Bicycles have been around for well over a century, and while we've seen a multitude of clever connected accessories for them pop up recently, the bike itself hasn't really changed that much. But a new Kickstarter project is now trying to make some big improvements to it by updating the bike for the age of smartphones, GPS, and fitness tracking, effectively building in many of the smartest bike accessories out there. The project is looking for CAD$100,000 (a little over USD$91,000) to fund Valour, a bike that can track your rides, give you directions, and even alert you to passing cars.
Lights on its handlebars signal when riders should turn
Most of the bike's abilities require that it's connected to a smartphone. A paired app stores its riding data and allows cyclists to set up a route so that the bike can display directions. The way it gives directions is simple and clever, lighting up small LEDs on the left or right handlebar when approaching a turn to signal which direction a rider needs to go — much like the Hammerhead clip that launched last year. The bike also senses when cars are getting too close to either side of its rear wheel and will vibrate the corresponding handlebar to make its rider aware. The bike's sensors are apparently all able to stay powered just through energy built up from cycling too.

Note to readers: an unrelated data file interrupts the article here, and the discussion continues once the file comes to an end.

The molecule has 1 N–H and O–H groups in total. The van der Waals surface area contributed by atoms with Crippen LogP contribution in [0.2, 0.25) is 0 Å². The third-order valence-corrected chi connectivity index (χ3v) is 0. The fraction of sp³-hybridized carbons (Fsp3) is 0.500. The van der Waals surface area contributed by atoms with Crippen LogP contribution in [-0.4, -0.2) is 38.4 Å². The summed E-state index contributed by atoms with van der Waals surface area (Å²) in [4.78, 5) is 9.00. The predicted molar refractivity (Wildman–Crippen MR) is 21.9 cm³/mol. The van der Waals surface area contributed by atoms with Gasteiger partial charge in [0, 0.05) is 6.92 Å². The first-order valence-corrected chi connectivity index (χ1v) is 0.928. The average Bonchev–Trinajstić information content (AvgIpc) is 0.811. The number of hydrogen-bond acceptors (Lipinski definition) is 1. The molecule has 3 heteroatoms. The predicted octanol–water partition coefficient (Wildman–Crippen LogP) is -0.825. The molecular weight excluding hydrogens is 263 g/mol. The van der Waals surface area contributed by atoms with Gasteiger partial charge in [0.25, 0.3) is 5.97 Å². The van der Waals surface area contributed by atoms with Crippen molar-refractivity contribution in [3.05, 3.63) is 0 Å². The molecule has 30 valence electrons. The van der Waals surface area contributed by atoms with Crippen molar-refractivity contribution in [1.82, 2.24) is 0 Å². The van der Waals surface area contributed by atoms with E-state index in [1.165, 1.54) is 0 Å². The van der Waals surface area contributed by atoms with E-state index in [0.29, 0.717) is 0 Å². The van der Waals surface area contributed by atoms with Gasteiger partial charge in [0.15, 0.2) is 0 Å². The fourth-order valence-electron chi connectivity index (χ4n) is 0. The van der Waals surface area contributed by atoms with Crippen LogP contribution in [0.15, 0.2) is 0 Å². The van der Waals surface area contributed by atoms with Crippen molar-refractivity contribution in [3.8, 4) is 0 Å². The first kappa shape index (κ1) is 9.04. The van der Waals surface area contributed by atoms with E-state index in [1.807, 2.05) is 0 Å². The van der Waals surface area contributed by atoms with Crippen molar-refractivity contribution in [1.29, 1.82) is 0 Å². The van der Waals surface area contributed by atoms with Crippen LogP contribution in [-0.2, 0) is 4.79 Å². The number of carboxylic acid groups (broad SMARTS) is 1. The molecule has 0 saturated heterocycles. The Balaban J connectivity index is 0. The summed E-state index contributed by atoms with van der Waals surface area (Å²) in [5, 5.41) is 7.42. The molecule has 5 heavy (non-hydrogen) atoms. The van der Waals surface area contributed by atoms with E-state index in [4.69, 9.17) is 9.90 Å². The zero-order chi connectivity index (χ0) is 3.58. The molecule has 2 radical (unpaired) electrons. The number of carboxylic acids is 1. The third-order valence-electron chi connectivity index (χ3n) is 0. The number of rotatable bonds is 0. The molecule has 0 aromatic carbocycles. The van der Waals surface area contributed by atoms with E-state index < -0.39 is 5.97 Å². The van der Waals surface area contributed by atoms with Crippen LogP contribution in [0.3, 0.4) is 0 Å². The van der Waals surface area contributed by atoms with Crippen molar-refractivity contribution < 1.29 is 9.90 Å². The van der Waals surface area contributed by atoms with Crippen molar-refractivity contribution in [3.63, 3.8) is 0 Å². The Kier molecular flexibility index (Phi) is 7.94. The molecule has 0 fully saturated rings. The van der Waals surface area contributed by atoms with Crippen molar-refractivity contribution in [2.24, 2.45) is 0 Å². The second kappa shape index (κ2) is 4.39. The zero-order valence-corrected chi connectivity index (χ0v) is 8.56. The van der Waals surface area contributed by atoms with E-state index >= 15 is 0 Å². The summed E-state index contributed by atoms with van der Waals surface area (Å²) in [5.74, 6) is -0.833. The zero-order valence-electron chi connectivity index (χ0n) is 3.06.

Vanhawks, the bike's manufacturer, says that multiple bikes will also begin to form a mesh network, allowing them to connect and share information with each other, like pot holes or bumpy roads that they've detected (though, it's unclear why this couldn't be done better by reporting and collecting the information through the cloud, rather than relying on every city having a sizable infrastructure of Valours). Should there be plenty of Valours in an area, the hope is that the mesh network can serve one other important purpose too: automatically detecting bikes that have been reported as missing.
Whether it's a good idea to build so much tech inside of a vehicle that's often in need of repair is something riders may have to contend with, but at the least, Vanhawks says the bike parts themselves should be serviceable at a normal repair shop. And for all the potential trouble, it's likely that Valour's riders will get an early look at features that may well be offered on bicycles more widely in the future.
The Valour is available as a single speed, a fixie, or with a gear hub, with prices ranging from CAD$999 to CAD$1,249. They're only being made available in the US and Canada for now, and Vanhawks is expecting the first bikes to be ready come October — a little late in the season, so buyers may not actually get riding on them until this time next year.